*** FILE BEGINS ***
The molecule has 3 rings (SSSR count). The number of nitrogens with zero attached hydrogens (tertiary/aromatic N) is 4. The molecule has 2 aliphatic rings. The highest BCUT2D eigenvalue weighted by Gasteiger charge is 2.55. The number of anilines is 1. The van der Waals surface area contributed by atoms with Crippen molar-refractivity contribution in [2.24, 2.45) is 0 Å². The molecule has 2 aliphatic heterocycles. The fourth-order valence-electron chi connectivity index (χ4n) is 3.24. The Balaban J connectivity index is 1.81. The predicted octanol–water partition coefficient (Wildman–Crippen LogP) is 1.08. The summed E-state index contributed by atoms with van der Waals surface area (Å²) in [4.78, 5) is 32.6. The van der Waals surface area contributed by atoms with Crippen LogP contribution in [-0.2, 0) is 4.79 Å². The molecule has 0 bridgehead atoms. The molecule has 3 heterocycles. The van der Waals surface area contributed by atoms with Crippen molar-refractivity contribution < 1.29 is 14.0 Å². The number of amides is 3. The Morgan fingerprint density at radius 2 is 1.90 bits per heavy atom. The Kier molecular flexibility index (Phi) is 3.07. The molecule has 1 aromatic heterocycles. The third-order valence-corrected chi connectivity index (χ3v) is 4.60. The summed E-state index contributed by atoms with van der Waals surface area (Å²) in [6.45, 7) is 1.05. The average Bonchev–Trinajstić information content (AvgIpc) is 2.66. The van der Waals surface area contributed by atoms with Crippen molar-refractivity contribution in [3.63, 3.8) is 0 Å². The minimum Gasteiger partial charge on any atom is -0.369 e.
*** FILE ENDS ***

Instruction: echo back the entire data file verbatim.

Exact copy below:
The molecule has 3 rings (SSSR count). The number of nitrogens with zero attached hydrogens (tertiary/aromatic N) is 4. The molecule has 2 aliphatic rings. The highest BCUT2D eigenvalue weighted by Gasteiger charge is 2.55. The number of anilines is 1. The van der Waals surface area contributed by atoms with Crippen molar-refractivity contribution in [2.24, 2.45) is 0 Å². The molecule has 2 aliphatic heterocycles. The fourth-order valence-electron chi connectivity index (χ4n) is 3.24. The Balaban J connectivity index is 1.81. The predicted octanol–water partition coefficient (Wildman–Crippen LogP) is 1.08. The summed E-state index contributed by atoms with van der Waals surface area (Å²) in [4.78, 5) is 32.6. The van der Waals surface area contributed by atoms with Crippen LogP contribution in [-0.2, 0) is 4.79 Å². The molecule has 0 bridgehead atoms. The molecule has 3 heterocycles. The van der Waals surface area contributed by atoms with Crippen molar-refractivity contribution < 1.29 is 14.0 Å². The number of amides is 3. The Morgan fingerprint density at radius 2 is 1.90 bits per heavy atom. The Kier molecular flexibility index (Phi) is 3.07. The molecule has 1 aromatic heterocycles. The third-order valence-corrected chi connectivity index (χ3v) is 4.60. The summed E-state index contributed by atoms with van der Waals surface area (Å²) in [6.45, 7) is 1.05. The average Bonchev–Trinajstić information content (AvgIpc) is 2.66. The van der Waals surface area contributed by atoms with Crippen molar-refractivity contribution in [3.63, 3.8) is 0 Å². The minimum Gasteiger partial charge on any atom is -0.369 e.